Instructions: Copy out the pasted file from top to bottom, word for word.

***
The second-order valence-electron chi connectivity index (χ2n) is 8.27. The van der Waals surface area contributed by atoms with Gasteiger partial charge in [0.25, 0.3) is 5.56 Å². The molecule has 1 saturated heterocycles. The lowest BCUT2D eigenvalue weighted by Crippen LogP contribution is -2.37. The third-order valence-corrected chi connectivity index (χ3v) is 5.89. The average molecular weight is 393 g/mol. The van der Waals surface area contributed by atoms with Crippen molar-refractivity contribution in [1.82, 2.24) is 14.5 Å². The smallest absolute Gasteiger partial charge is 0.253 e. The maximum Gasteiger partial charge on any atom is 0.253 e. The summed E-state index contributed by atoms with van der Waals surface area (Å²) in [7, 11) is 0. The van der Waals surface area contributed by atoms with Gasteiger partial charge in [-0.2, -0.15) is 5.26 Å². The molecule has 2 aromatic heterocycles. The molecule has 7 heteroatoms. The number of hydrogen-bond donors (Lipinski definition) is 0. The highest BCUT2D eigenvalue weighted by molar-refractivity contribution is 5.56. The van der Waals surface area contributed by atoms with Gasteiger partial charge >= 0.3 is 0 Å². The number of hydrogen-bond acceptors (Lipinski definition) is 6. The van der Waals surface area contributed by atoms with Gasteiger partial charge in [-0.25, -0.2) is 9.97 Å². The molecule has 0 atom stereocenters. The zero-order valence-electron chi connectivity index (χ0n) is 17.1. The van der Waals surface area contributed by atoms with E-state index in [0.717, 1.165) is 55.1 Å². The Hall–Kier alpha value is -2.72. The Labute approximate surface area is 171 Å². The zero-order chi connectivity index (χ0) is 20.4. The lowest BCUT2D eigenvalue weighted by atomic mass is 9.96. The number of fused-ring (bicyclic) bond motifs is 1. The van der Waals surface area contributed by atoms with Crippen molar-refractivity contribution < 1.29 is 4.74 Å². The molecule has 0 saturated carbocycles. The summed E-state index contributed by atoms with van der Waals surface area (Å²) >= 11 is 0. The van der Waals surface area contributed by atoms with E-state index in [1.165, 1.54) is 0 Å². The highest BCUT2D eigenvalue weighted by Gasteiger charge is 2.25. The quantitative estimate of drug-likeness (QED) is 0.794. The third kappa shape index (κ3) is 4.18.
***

The second-order valence-electron chi connectivity index (χ2n) is 8.27. The van der Waals surface area contributed by atoms with Gasteiger partial charge in [0.25, 0.3) is 5.56 Å². The molecule has 1 saturated heterocycles. The lowest BCUT2D eigenvalue weighted by Crippen LogP contribution is -2.37. The third-order valence-corrected chi connectivity index (χ3v) is 5.89. The average molecular weight is 393 g/mol. The van der Waals surface area contributed by atoms with Crippen molar-refractivity contribution in [1.82, 2.24) is 14.5 Å². The smallest absolute Gasteiger partial charge is 0.253 e. The maximum Gasteiger partial charge on any atom is 0.253 e. The summed E-state index contributed by atoms with van der Waals surface area (Å²) in [7, 11) is 0. The van der Waals surface area contributed by atoms with Gasteiger partial charge in [-0.2, -0.15) is 5.26 Å². The molecule has 2 aromatic heterocycles. The molecule has 7 heteroatoms. The number of hydrogen-bond donors (Lipinski definition) is 0. The highest BCUT2D eigenvalue weighted by molar-refractivity contribution is 5.56. The van der Waals surface area contributed by atoms with Gasteiger partial charge >= 0.3 is 0 Å². The number of hydrogen-bond acceptors (Lipinski definition) is 6. The van der Waals surface area contributed by atoms with Gasteiger partial charge in [-0.25, -0.2) is 9.97 Å². The molecule has 0 atom stereocenters. The zero-order valence-electron chi connectivity index (χ0n) is 17.1. The van der Waals surface area contributed by atoms with E-state index in [0.717, 1.165) is 55.1 Å². The Hall–Kier alpha value is -2.72. The Labute approximate surface area is 171 Å². The zero-order chi connectivity index (χ0) is 20.4. The lowest BCUT2D eigenvalue weighted by atomic mass is 9.96. The number of fused-ring (bicyclic) bond motifs is 1. The van der Waals surface area contributed by atoms with Crippen molar-refractivity contribution < 1.29 is 4.74 Å². The molecule has 0 saturated carbocycles. The summed E-state index contributed by atoms with van der Waals surface area (Å²) >= 11 is 0. The van der Waals surface area contributed by atoms with E-state index in [1.165, 1.54) is 0 Å². The highest BCUT2D eigenvalue weighted by Gasteiger charge is 2.25. The quantitative estimate of drug-likeness (QED) is 0.794. The third kappa shape index (κ3) is 4.18.